Little Dragon may very well be one of the most respected bands in the modern day music industry — specifically, their front-runner Yukimi Nagano. The Swedish-formed group is featured on tracks by Gorillaz, SBTRKT, Kaytranada, ODESZA, Flume, Mac Miller, Big Boi and many more. Though their popularity doesn’t reflect Little Dragon’s talent — with an established underground following, but with limited mainstream attention — the group is in their sweet spot. Little Dragon may not have sold out the Ogden Theatre on Tuesday night, but they brought out a dedicated and diverse fan base for what ended up being a perplexing performance.

Photo courtesy of Little Dragon on Facebook

The party commenced with Vic Mensa who opened the show to a surprisingly skim audience. Granted, the up-and-comer has performed in Denver in the past on his own headlining shows, but it’s surprising this concert started with so few in the crowd. Over time the Ogden filled in, though, reaching its peak population just before Little Dragon took the stage. And with it being June, the event was a Pride celebration in itself — the LGBTQ community showed up in numbers for Little Dragon.

Last year, Little Dragon released Season High — their fifth studio album — which followed up the Grammy-nominated Nabuma Rubberband. The album contained some phenomenal individual tracks but received varied-to-negative reviews. Words and phrases like cautiously controlled and feeling effortless were used to describe the band’s newest studio installment. Just like the album’s reviews, we had mixed feelings about the concert.

Now, let’s begin by saying Little Dragon is utterly fantastic. The band’s production, artist features and studio releases are all on par with being both completely original and beautifully compelling. However, Little Dragon has permeated a place in the music industry where the bar is set higher for the quartet. The band took the stage — Nagano sporting her usual eclectic fashion. Blacklights accentuated the neon-colored dress that she sported. Immediately diving in, her dances were theatrical, contributing to an overall mesmerizing stage presence.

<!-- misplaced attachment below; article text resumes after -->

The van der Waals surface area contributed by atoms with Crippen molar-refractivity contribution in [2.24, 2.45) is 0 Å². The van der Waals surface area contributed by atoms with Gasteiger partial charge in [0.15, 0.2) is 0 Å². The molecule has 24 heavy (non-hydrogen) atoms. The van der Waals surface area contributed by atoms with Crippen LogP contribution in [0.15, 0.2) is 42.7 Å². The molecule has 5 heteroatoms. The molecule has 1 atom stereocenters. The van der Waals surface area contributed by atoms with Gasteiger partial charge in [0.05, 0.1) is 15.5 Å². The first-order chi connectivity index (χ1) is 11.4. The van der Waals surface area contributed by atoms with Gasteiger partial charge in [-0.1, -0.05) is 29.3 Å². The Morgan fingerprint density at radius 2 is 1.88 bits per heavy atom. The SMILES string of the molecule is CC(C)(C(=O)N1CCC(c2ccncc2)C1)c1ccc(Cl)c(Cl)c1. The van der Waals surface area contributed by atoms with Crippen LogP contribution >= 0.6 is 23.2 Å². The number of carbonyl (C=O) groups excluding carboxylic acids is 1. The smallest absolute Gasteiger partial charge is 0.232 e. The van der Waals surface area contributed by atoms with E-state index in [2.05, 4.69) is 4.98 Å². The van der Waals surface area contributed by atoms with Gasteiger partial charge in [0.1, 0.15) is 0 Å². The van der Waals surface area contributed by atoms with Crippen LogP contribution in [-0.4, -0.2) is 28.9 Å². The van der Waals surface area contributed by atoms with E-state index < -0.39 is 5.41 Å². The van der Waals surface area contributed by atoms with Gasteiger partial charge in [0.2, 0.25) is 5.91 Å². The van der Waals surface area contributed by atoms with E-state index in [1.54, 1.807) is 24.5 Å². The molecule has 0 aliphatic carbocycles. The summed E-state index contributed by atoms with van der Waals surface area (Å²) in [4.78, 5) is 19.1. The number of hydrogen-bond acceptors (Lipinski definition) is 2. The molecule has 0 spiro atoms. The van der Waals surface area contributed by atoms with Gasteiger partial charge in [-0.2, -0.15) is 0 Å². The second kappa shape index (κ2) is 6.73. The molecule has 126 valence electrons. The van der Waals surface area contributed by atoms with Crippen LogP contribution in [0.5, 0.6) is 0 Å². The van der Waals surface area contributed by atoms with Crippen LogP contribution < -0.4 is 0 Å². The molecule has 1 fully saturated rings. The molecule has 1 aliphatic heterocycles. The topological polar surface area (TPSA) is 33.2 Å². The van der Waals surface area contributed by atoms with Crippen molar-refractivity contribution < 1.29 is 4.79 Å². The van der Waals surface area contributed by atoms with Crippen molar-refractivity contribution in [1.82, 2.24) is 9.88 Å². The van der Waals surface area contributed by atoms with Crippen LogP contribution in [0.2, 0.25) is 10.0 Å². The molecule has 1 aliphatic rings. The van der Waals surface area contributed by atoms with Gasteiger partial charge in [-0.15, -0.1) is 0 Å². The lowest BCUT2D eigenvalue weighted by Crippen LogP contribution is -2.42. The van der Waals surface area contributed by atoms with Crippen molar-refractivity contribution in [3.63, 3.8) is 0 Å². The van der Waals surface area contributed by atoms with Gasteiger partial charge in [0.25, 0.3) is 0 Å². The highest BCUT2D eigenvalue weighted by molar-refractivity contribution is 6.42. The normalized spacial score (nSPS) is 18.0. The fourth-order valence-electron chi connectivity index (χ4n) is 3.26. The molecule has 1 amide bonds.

The band worked their way through a tour of their album history — but at their own discretion. Sure, they performed “Feather,” “Twice,” “High,” her SBTRKT feature “Wildfire” and more singles and fan favorites — but quite a few others were nowhere to be found on their hour-and-a-half setlist, substituted with the deep cuts on the albums. In fact, Little Dragon has released three singles since Seasons High, none of which were performed. A quick online search for Little Dragon’s setlist history proves the band doesn’t stick to the same setlist at each show. That quality in a live performance isn’t a bad thing, but the momentum was stinted — often Little Dragon would play a favorite and then venture into something more unknown — or a quirky folk edit with accordion accompaniment. This detour in particular opened up the microphone to more band members as they all crowded the front of the stage to play mediocre versions of fantastic songs. It all just felt… strange. 

By the end of their approximately hour-and-a-half set, we honestly weren’t sure exactly how to feel about it — and we still aren’t. Maybe it was Little Dragon’s intention to make us ponder the performance for days to come, and if so, they succeeded. The setlist was intriguing but not necessarily satisfying. The band took some peculiar detours. But when a group has been recording for over a decade, ups-and-downs are natural. Though this wasn’t the most satisfying Little Dragon performance we’ve seen, we’re excited to see what’s next for the group — and hope that it doesn’t include an accordion.